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      Physiology and Climate Change

      1 , 2
      Science
      American Association for the Advancement of Science (AAAS)

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          Climate change affects marine fishes through the oxygen limitation of thermal tolerance.

          A cause-and-effect understanding of climate influences on ecosystems requires evaluation of thermal limits of member species and of their ability to cope with changing temperatures. Laboratory data available for marine fish and invertebrates from various climatic regions led to the hypothesis that, as a unifying principle, a mismatch between the demand for oxygen and the capacity of oxygen supply to tissues is the first mechanism to restrict whole-animal tolerance to thermal extremes. We show in the eelpout, Zoarces viviparus, a bioindicator fish species for environmental monitoring from North and Baltic Seas (Helcom), that thermally limited oxygen delivery closely matches environmental temperatures beyond which growth performance and abundance decrease. Decrements in aerobic performance in warming seas will thus be the first process to cause extinction or relocation to cooler waters.
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            Attributing physical and biological impacts to anthropogenic climate change.

            Significant changes in physical and biological systems are occurring on all continents and in most oceans, with a concentration of available data in Europe and North America. Most of these changes are in the direction expected with warming temperature. Here we show that these changes in natural systems since at least 1970 are occurring in regions of observed temperature increases, and that these temperature increases at continental scales cannot be explained by natural climate variations alone. Given the conclusions from the Intergovernmental Panel on Climate Change (IPCC) Fourth Assessment Report that most of the observed increase in global average temperatures since the mid-twentieth century is very likely to be due to the observed increase in anthropogenic greenhouse gas concentrations, and furthermore that it is likely that there has been significant anthropogenic warming over the past 50 years averaged over each continent except Antarctica, we conclude that anthropogenic climate change is having a significant impact on physical and biological systems globally and in some continents.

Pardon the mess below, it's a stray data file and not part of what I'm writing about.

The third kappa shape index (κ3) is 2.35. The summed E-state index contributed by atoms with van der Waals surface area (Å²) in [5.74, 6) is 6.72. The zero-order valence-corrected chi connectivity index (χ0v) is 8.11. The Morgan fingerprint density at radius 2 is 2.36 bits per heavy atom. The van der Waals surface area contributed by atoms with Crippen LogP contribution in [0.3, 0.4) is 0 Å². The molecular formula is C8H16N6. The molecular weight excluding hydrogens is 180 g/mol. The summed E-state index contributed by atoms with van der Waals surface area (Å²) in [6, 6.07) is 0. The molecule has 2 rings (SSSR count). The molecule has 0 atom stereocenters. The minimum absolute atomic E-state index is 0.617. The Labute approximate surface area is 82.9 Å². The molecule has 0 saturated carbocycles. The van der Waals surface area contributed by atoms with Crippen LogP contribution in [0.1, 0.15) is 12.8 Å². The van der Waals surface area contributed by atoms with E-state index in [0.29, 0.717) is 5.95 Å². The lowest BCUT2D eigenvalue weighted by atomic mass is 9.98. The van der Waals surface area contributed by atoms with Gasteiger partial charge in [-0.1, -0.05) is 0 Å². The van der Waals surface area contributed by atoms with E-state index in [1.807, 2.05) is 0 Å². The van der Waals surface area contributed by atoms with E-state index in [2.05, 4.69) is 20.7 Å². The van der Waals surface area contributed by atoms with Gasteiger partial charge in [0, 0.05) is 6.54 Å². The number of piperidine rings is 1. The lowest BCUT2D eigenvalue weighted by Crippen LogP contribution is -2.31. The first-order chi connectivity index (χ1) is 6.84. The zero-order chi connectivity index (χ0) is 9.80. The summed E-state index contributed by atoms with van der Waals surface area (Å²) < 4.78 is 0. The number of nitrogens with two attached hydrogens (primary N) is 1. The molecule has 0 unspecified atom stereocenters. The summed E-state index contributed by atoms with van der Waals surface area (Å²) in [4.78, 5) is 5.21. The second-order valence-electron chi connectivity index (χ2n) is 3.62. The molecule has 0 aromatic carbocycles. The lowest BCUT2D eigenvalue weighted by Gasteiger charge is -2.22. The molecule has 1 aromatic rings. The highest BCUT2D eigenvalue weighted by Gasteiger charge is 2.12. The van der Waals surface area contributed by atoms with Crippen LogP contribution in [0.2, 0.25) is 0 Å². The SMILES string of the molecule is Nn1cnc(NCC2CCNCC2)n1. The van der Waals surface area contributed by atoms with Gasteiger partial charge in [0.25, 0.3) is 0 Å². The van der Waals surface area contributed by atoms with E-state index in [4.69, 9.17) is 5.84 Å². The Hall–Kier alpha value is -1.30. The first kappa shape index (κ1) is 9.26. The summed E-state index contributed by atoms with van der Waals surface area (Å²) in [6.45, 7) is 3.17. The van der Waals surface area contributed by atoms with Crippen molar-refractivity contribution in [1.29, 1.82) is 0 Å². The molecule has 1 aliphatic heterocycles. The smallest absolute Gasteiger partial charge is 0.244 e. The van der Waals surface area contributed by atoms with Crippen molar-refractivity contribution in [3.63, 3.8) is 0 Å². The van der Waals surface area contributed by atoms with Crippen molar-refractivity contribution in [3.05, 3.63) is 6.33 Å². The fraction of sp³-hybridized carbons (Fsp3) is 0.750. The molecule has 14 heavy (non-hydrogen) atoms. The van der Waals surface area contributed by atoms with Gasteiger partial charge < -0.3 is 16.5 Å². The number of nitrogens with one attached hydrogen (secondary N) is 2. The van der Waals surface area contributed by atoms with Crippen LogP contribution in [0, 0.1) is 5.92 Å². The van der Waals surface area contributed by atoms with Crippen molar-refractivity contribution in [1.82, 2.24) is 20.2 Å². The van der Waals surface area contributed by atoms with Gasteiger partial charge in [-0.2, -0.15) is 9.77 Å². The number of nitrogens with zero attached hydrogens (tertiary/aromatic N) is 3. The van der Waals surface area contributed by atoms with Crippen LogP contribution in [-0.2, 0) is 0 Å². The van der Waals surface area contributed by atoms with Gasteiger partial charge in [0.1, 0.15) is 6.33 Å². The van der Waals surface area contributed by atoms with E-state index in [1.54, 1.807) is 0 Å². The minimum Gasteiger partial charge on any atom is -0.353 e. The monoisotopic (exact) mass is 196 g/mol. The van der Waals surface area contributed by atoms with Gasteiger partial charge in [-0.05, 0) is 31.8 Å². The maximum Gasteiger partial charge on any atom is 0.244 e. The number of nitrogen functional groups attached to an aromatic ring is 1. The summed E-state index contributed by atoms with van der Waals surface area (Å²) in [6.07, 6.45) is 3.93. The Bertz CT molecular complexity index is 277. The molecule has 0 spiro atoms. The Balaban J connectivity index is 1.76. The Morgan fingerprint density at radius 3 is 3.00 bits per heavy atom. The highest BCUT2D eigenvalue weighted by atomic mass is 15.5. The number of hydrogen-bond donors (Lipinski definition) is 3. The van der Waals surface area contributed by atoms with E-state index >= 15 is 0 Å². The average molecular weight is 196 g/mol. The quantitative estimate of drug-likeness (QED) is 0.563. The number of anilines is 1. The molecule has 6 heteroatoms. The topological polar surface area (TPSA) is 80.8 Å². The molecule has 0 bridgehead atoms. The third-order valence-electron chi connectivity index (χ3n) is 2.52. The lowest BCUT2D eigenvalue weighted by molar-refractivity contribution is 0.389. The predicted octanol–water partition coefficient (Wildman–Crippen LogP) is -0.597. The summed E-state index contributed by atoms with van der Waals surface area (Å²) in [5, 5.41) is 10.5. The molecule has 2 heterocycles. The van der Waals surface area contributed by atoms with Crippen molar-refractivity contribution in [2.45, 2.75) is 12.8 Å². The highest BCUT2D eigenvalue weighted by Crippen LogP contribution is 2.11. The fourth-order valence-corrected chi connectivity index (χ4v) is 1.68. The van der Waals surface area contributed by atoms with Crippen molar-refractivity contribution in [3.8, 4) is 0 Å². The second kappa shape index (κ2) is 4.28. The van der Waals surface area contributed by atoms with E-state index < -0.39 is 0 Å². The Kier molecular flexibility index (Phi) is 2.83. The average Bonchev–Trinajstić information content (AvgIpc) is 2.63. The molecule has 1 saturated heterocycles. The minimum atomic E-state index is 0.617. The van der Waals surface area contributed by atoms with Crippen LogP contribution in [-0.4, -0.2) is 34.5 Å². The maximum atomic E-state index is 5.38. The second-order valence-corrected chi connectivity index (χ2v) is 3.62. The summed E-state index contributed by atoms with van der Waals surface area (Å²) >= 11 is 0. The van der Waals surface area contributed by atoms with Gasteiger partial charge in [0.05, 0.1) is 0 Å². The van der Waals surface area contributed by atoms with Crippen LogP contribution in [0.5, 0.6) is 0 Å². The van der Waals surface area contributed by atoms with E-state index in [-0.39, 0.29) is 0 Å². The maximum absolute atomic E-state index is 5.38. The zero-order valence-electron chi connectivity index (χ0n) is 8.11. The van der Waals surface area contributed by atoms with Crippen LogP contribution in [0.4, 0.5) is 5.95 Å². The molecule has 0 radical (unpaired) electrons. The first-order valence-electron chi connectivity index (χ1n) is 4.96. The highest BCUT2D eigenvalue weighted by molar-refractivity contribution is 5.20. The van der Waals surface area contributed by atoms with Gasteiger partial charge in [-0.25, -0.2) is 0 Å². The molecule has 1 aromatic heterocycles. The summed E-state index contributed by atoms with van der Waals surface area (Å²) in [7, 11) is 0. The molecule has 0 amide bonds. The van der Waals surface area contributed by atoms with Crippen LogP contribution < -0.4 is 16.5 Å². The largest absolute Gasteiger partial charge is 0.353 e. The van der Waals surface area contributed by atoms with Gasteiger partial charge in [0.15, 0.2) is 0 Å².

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              A major ecosystem shift in the northern Bering Sea.

              Until recently, northern Bering Sea ecosystems were characterized by extensive seasonal sea ice cover, high water column and sediment carbon production, and tight pelagic-benthic coupling of organic production. Here, we show that these ecosystems are shifting away from these characteristics. Changes in biological communities are contemporaneous with shifts in regional atmospheric and hydrographic forcing. In the past decade, geographic displacement of marine mammal population distributions has coincided with a reduction of benthic prey populations, an increase in pelagic fish, a reduction in sea ice, and an increase in air and ocean temperatures. These changes now observed on the shallow shelf of the northern Bering Sea should be expected to affect a much broader portion of the Pacific-influenced sector of the Arctic Ocean.
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                Author and article information

                Journal
                Science
                Science
                American Association for the Advancement of Science (AAAS)
                0036-8075
                1095-9203
                October 31 2008
                October 31 2008
                : 322
                : 5902
                : 690-692
                Affiliations
                [1 ]Animal Ecophysiology, Alfred-Wegener-Institute for Polar and Marine Research, 27515 Bremerhaven, Germany.
                [2 ]Department of Zoology and Faculty of Land and Food Systems, University of British Columbia, Vancouver, V6T 1Z4 Canada.
                Article
                10.1126/science.1163156
                18974339
                90dc85d7-41e7-420b-b689-06c019de2f04
                © 2008
                History

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